Time – Current Characteristics

A wide variety of time-current characteristics is available for over-current relays.

  1. Definite-Time Over-current Relay: -

​​​​​​​It operates after a predetermined (definite) time when the current exceeds its pick-up value. Thus it has a time setting adjustment to set the desired definite operating time and a pick up adjustment in the relaying unit. Curve (a) of figure 2.2 shows the time-current characteristic for this type of relay.

Fig. 2.2 Definite time and Inverse time characteristics of overcurrent relays

  1. Instantaneous Over-current Relay: -

​​​​​​​Instantaneous means ‘no intentional time delay’. It operates in 0.1 second or less. Sometimes the term like “High Set” or “High Speed” is used for very fast relays having operating times less than 0.1 second i.e. in a few milliseconds. Such a relay has only the pick up setting and does not have any time setting. The construction and the characteristics of an instantaneous attracted armature type relay is shown in figure 2.3, wherein it can be seen that as the armature of the relay gets attracted towards the coil, the air gap becomes smaller and hence the reluctance becomes smaller. This results in increased flux which causes the force on the armature to build up (force being proportional to the square of the flux density). The operating torque on the armature is proportional to the square of the current.

Fig. 2.3 Instantaneous overcurrent relay characteristic

  1. Inverse-Time Over-current Relay: -

​​​​​​​Inverse time characteristic fits in very well, with the requirement that the more severe a fault is, the faster it should be cleared to avoid damage to the apparatus. This type of characteristic is naturally obtained from an electromechanical relay & with the advent of microprocessor based relays; it is possible to generate any imaginable time-current characteristic. The operating time decreases as the current increases as shown in curve (b) of figure 2.2. 

  1. Inverse Definite Minimum Time Overcurrent (I.D.M.T.) Relay: -

​​​​​​​This is possibly the most widely used characteristic. The characteristic is inverse in the initial part for lower values of the fault current and it tends to have a definite minimum operating time as the current becomes very high. Generally, an inverse-time characteristic is obtained if the value of the PSM < 10. For PSM 10 to 20, the characteristic tends to become a straight line i.e. towards the definite time characteristic. The mathematical relation between the current and the operating time of IDMT characteristic can be written as –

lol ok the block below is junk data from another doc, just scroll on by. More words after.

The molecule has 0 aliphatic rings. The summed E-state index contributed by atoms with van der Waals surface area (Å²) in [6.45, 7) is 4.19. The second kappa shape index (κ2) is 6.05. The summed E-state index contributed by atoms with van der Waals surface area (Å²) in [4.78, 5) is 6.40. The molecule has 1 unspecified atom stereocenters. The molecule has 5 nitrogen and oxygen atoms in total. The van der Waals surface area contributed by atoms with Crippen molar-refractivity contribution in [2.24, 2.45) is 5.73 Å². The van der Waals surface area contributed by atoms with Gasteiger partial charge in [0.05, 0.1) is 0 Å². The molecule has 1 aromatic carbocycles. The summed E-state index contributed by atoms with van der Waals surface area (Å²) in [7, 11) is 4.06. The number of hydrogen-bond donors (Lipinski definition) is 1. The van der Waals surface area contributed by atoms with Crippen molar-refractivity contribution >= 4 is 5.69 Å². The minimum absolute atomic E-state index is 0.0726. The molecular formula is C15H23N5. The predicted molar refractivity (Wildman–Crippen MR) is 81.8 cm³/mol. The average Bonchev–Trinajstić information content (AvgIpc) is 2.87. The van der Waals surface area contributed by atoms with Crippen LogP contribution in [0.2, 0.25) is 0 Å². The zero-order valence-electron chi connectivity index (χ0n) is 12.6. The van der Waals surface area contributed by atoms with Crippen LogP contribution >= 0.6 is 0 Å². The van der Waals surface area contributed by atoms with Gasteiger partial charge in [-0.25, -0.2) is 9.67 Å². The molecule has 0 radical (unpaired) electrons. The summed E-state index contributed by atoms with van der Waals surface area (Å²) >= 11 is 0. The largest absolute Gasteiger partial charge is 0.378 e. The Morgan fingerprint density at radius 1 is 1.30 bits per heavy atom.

Where,  PSM = Plug setting multiplier of relay

TMS = Time multiplier setting of relay

Thus, operating time is directly proportional to the TMS and inversely proportional to the PSM. Figure 2.4 shows the characteristic of an IDMT relay along with other characteristics. IDMT relays are widely used for the protection of distribution lines.

  1. Very Inverse-Time Over-current Relay: -

​​​​​​​It gives more inverse characteristics than that of a plain inverse relay or the IDMT relay. Its time-current characteristic lies between an IDMT characteristic and Extremely Inverse characteristic as shown in figure 2.4. It gives better selectivity than the IDMT characteristic. Hence it can be used where an IDMT relay fails to achieve good selectivity. The mathematical relation between the current and the operating time can be written as –

These types of relays are recommended for the cases where there is a substantial reduction of fault current as the distance from the power source increases. They are particularly effective with ground faults because of their steep characteristics.

  1. Extremely Inverse-Time Over-current Relay: -

​​​​​​​​​​​​​​It gives a time-current characteristic more inverse than that of the very inverse and IDMT relays, as shown in figure 2.4 and very inverse relays fail in selectivity, extremely inverse relays are employed.

It is very suitable for the protection of machines like alternators, power transformers, earthing transformers, expensive cables, railways trolley wires etc against overheating. A relay should not operate on momentary overloads. But it must operate on sustained short circuit current where the IDMT relay fails. This relay is used for the protection of alternators against overloads and internal faults. It is also used for reclosing distribution circuits after a long outage. After long outages, when the circuit breaker is reclosed there is a heavy inrush current which is comparable to a fault current. It is able to distinguish between fault current and inrush current due to its steep characteristic which the IDMT relay is not. Hence, an IDMT relay trips again after reclosing. Therefore an extremely inverse relay is quite suitable for the load restoration purpose. The mathematical relation between the current and the operating time can be written as –

Fig. 2.4 IDMT, Very inverse time and extremely inverse time characteristics